Friday, 26 June 2009

Election Fraud at Home and Abroad: Hanging Chads and "Hanging Chador"

The sad events in Iran continue to trouble the world. I admire the brave folk who have taken to the streets there in the last 10 days to protest what appears to be election fraud, but I think it’s also important to recognize that elections have been stolen in countries whose experience with democracy is supposed to be much longer and stronger.

I am referring, of course, to the US presidential election of 2000, where “hanging chads” and systematic intimidation of potential voters made the difference between defeat and victory for George W. Bush.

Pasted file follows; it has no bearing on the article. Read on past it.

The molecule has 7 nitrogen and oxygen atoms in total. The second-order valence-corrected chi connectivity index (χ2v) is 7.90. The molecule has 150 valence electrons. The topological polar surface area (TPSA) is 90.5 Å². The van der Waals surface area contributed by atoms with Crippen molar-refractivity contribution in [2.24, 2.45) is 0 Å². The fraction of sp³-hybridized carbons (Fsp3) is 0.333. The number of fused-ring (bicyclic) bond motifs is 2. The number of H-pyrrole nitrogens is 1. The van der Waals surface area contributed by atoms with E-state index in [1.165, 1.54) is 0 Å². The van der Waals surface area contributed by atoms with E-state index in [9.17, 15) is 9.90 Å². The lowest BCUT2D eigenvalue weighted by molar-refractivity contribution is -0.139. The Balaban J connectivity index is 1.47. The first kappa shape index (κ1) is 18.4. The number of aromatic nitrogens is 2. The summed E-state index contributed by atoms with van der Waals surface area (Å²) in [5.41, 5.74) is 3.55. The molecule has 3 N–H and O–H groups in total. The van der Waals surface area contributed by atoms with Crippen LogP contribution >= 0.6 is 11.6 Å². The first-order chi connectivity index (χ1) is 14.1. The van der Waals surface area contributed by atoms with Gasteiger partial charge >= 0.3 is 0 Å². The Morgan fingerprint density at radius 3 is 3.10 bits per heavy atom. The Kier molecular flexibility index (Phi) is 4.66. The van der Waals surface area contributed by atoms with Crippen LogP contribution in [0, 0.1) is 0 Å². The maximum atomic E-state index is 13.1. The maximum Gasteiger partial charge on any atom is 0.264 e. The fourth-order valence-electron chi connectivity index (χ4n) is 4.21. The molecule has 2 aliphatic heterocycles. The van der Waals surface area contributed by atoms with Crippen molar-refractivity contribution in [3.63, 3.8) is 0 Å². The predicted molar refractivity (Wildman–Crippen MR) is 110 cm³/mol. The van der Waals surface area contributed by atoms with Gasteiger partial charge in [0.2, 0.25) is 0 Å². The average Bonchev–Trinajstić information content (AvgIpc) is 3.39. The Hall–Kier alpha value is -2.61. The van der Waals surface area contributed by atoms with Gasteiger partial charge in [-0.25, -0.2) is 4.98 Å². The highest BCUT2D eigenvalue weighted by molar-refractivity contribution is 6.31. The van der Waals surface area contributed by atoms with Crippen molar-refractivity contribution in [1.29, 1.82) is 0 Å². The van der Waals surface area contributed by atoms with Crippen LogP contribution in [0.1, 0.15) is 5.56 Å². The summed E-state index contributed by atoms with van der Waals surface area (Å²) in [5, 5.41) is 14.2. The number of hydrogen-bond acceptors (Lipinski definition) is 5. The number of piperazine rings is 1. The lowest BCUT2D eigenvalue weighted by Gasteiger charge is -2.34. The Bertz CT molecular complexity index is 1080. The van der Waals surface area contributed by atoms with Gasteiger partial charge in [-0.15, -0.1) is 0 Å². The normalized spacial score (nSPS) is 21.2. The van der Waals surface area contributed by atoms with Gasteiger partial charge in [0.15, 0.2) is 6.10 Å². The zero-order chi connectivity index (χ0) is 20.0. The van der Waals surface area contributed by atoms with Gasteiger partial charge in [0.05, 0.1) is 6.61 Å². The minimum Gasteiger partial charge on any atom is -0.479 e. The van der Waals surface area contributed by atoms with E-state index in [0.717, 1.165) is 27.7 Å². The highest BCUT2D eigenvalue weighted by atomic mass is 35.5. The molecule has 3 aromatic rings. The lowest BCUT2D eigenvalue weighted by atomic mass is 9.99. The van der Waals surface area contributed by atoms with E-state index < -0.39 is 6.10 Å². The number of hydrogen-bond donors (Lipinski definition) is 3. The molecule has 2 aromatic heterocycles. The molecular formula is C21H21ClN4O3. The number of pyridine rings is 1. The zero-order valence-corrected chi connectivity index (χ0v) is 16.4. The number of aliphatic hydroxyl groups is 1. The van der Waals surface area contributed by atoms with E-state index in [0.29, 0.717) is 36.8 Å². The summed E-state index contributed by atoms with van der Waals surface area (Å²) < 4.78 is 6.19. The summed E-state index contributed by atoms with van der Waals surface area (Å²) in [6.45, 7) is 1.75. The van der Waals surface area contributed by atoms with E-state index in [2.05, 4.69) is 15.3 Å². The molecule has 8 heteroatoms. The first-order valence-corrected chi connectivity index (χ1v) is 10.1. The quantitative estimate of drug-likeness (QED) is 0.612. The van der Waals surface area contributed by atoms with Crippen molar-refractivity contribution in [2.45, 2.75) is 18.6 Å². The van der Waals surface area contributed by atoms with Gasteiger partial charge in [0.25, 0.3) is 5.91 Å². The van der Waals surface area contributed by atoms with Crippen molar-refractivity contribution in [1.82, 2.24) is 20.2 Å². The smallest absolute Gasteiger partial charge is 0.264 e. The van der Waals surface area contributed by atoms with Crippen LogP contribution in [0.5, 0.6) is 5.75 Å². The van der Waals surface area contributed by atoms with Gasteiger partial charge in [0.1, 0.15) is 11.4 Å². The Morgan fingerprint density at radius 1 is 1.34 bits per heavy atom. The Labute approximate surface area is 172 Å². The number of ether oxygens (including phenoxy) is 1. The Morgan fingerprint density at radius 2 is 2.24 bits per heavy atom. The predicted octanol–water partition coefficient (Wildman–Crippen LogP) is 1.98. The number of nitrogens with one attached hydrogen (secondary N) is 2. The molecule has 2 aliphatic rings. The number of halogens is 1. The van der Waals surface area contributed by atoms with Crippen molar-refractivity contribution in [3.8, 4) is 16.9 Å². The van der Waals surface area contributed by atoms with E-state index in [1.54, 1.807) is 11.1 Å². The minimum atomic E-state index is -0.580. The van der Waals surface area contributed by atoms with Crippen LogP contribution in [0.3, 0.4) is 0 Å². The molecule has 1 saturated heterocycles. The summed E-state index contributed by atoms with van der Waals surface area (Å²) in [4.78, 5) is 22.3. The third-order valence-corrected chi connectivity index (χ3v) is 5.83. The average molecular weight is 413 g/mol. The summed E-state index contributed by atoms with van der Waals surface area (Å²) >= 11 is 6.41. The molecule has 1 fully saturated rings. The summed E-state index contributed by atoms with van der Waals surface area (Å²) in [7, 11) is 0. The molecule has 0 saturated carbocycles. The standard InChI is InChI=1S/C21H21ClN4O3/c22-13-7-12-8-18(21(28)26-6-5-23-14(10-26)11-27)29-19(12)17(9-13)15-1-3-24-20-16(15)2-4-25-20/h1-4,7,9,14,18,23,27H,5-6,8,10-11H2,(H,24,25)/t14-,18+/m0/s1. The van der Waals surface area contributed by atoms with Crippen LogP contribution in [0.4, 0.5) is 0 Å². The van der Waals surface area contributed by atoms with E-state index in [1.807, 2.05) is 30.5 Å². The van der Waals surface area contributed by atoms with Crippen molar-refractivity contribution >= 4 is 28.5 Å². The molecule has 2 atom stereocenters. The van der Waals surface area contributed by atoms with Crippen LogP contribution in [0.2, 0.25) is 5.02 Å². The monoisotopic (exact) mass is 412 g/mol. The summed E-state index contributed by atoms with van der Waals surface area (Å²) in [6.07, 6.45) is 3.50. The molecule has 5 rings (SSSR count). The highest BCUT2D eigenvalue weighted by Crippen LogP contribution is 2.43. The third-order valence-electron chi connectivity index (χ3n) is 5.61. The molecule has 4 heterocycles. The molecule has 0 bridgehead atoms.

The cover of the June 29 New Yorker makes a sly reference to that fiasco. A young woman in green hidjab is examining a punch-card ballot. “Hanging chador” it’s called.

Let those without sin cast the first stones. And where were the mass demonstrations in the US eight and a half years ago?

1 comment:

lagatta à montréal said...

Indeed, horrible as the repression is in Iran, the degree of Western interest is suspicious, considering how little coverage of "furrin elections" there is, especially in the blinkered US press.

To take another North-American example, there was massive electoral fraud in the last Mexican elections, to such an extent the López Obrador was probably the real winner, and not Felipe Calderón. And yet US - and Canadian - media paid little attention to this massive fraud in a NAFTA partner, and for the Southwestern US, a neighbour and source of millions of immigrants.

I am looking forward to meeting up with Amir Khadir for his take on the Iranian elections...